Mr. Roelofson of the Netherlands Ministry of Finance explained that in 2007 the Netherlands legislator has decided to abolish taxation of foreign sportsmen and artists (except for those residing in countries with which the Netherlands has not concluded a tax treaty). The main reason was that the revenue from the levy (approximately EUR 5 million) was very low compared to the administrative costs (around 1,2 million EUR). By abolishing the levy the Netherlands leaves it to the residence country of the artist or sportsmen to tax the foreign income. The Netherlands is therefore prepared to quickly replace the application of the exemption method under a treaty by application of the credit method so as to avoid double non-taxation.
The second case study concerned the organisation of a big international tournament, and in particular the taxation of the sale of TV rights. The proposed commentary will place these payments outside the scope of Article 17 and the speakers all appeared to support this proposal. Currently there can be debate on whether payments to owners of TV rights which pay their turnover in part to the participating teams would be covered by Article 17, the speakers appeared to agree that this would go to far as ?one has to stop somewhere?.
At the end of the seminar the chairman asked all speakers the big question: Should we keep Article 17?
Mr. Aart Roelofsen held that no, in line with the Netherlands abolition of source taxation (in most cases), also Article 17 of the OECD Model is no longer needed and we can do with the other provisions in the OECD Model.
Mr. Dawson from the UK Ministry of Finance admitted that the main function appears to be to avoid practical difficulties and to enhance compliance. As a theoretical argument he mentioned that many top entertainers en sportspersons spent very little time in their country of residence and that it would therefore be appropriate for source countries to tax part of the income of these persons.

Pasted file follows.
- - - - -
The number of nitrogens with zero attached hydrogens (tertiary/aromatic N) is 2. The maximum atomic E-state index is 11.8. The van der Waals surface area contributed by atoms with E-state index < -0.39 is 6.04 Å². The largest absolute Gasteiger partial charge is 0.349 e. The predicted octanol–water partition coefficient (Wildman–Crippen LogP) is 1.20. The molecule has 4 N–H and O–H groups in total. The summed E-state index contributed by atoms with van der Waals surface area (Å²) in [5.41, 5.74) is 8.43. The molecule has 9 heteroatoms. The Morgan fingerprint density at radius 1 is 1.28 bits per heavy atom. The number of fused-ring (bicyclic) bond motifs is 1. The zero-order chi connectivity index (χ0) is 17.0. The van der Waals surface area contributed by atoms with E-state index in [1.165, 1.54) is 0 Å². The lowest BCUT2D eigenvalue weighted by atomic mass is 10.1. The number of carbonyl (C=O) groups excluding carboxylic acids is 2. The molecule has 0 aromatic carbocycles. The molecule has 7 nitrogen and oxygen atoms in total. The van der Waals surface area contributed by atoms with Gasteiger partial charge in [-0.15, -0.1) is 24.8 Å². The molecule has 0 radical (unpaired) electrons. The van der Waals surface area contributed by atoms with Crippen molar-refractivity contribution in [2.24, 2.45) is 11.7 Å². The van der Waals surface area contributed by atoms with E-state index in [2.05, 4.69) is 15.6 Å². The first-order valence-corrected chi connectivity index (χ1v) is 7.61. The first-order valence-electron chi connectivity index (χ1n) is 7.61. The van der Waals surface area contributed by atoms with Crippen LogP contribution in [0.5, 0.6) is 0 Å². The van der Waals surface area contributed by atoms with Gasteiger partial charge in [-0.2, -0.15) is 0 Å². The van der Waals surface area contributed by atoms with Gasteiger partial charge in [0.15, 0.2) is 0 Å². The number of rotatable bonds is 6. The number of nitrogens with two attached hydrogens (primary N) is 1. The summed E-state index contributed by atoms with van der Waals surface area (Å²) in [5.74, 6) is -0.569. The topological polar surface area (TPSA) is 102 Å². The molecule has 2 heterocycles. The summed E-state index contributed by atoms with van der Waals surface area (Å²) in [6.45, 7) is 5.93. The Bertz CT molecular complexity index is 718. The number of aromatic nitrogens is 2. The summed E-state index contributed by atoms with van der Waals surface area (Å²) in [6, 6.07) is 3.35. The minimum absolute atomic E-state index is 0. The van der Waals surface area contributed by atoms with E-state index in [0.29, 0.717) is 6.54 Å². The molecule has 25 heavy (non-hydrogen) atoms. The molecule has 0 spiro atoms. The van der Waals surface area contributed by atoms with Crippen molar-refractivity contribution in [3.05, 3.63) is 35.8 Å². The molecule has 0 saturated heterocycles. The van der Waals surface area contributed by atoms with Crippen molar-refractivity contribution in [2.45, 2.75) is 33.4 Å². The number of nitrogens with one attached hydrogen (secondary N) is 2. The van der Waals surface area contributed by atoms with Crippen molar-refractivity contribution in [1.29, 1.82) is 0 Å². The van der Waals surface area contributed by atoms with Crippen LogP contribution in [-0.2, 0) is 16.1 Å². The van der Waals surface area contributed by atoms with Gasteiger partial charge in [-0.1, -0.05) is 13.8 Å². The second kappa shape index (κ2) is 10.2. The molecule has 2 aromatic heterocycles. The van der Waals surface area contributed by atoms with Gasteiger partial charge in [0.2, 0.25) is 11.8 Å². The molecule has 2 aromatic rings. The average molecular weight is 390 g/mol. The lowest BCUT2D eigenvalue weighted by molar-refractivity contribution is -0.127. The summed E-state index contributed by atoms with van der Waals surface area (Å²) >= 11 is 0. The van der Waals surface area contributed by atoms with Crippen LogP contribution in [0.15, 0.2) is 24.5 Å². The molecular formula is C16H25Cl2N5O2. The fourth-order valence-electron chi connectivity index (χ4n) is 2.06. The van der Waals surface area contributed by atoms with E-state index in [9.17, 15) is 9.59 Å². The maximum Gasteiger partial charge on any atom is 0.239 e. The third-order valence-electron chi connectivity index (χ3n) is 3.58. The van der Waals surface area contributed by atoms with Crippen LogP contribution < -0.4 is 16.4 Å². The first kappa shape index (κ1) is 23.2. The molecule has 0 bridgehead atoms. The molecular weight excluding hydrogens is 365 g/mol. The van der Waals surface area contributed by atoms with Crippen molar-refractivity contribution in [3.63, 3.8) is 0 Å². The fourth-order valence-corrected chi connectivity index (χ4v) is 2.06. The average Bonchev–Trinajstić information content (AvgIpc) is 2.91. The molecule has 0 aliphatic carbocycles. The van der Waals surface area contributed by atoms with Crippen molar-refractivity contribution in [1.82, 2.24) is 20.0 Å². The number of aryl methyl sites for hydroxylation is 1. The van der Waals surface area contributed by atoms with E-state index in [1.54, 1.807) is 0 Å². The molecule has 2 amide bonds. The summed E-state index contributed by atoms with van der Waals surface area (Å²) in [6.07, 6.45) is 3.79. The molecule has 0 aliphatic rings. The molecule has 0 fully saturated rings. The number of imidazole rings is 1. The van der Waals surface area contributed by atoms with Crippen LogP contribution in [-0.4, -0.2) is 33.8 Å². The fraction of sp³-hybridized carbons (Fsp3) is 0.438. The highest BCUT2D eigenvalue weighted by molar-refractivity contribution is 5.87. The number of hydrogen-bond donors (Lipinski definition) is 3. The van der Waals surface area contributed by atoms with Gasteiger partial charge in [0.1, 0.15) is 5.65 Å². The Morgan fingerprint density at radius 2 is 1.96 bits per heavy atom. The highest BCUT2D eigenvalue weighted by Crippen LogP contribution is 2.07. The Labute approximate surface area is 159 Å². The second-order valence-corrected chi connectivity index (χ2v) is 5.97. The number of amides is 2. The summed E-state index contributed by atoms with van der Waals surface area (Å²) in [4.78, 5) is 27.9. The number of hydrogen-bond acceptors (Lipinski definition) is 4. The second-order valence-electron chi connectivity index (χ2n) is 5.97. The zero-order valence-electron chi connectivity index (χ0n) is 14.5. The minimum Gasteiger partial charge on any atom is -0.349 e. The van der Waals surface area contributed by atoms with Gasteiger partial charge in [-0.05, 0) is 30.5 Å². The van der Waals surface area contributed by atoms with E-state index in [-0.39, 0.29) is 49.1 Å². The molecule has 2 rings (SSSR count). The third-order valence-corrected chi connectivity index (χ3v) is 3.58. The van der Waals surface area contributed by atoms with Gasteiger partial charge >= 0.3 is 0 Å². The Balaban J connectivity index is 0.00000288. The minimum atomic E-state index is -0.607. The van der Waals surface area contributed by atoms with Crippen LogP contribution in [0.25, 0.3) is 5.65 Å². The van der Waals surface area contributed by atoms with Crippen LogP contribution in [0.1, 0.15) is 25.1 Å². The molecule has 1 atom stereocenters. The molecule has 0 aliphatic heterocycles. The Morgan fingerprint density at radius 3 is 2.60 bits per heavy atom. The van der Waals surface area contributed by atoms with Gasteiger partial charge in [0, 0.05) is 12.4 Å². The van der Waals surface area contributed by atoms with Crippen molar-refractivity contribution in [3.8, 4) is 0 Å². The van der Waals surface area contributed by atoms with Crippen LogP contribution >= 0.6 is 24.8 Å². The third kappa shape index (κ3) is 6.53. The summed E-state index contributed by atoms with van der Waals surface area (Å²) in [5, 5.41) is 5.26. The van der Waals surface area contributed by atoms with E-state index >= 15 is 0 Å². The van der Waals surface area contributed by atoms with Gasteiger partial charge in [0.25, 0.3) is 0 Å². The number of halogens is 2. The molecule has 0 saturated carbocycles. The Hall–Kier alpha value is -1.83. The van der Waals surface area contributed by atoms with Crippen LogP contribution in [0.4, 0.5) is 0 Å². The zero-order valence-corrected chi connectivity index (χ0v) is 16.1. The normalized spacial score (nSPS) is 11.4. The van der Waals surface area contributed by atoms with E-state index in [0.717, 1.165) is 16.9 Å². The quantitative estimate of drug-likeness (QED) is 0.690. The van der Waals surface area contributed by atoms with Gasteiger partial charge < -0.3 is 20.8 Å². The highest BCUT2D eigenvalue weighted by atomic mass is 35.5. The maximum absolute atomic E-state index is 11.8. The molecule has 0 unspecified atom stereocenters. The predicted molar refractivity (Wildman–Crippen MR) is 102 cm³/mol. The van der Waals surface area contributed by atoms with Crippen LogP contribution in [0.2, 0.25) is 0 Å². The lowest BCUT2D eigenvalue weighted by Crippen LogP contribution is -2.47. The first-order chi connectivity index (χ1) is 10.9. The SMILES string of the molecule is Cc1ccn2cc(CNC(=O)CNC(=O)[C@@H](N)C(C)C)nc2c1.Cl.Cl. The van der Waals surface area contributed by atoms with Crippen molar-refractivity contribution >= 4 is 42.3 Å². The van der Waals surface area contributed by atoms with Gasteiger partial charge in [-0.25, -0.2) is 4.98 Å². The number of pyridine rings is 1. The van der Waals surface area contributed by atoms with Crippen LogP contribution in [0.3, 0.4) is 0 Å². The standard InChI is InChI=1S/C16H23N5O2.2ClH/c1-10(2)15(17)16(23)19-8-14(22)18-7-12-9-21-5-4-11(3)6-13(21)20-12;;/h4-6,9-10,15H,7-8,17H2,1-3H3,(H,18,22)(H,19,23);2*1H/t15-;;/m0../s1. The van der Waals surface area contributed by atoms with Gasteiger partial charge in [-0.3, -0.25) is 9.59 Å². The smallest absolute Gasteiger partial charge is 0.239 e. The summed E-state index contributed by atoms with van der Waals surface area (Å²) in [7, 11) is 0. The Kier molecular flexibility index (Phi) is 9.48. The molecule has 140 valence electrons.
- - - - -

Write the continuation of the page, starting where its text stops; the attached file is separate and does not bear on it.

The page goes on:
Ms. Mary Bennett of OECD mentioned that there are indeed many practical difficulties for the many low income generating persons. The issues are technically complex, and personally she would be in favour of putting in a monetary threshold to keep out the lower income taxpayers and also to limit application of Article 17(2) to star companies (owned by the entertainer or sportsperson self).
Mr. Oberson started to say that as a lawyer he liked the complexity of the article, and the amount of thinking involved in applying the article in practice. On the other hand it could be argued that the complexity has gone to far, and that there is no equal treatment with for instance celebrities. He would therefore like to suggest to either abolish the article or to expand its application to celebrities. Last but not least he suggested to limit application of Article 17 to self-employed entertainers and sportspersons.
Mr. Pfeifer also appreciated from a legal point of view the complexity of the application of Article 17. He suggested as well that the scope be expanded to include more comparable persons. In his view a function of the article is to protect the interest of source states and that it serves to avoid double non-taxation.
Mr. Sasseville of OECD held that the sportspersons employed by teams could be excluded, and that a monetary threshold could be included.
Chairman Richard Vann asked the question why Article 17 treats the covered services so differently from other services performed in another country. Relevant might be that there may be instances where the services have a high value in a short time, there may be elements of envy and power involved. The Revenue involved could be rather limited, and Vann hinted at seeking more equality with the international tax treatment of other more or less comparable services.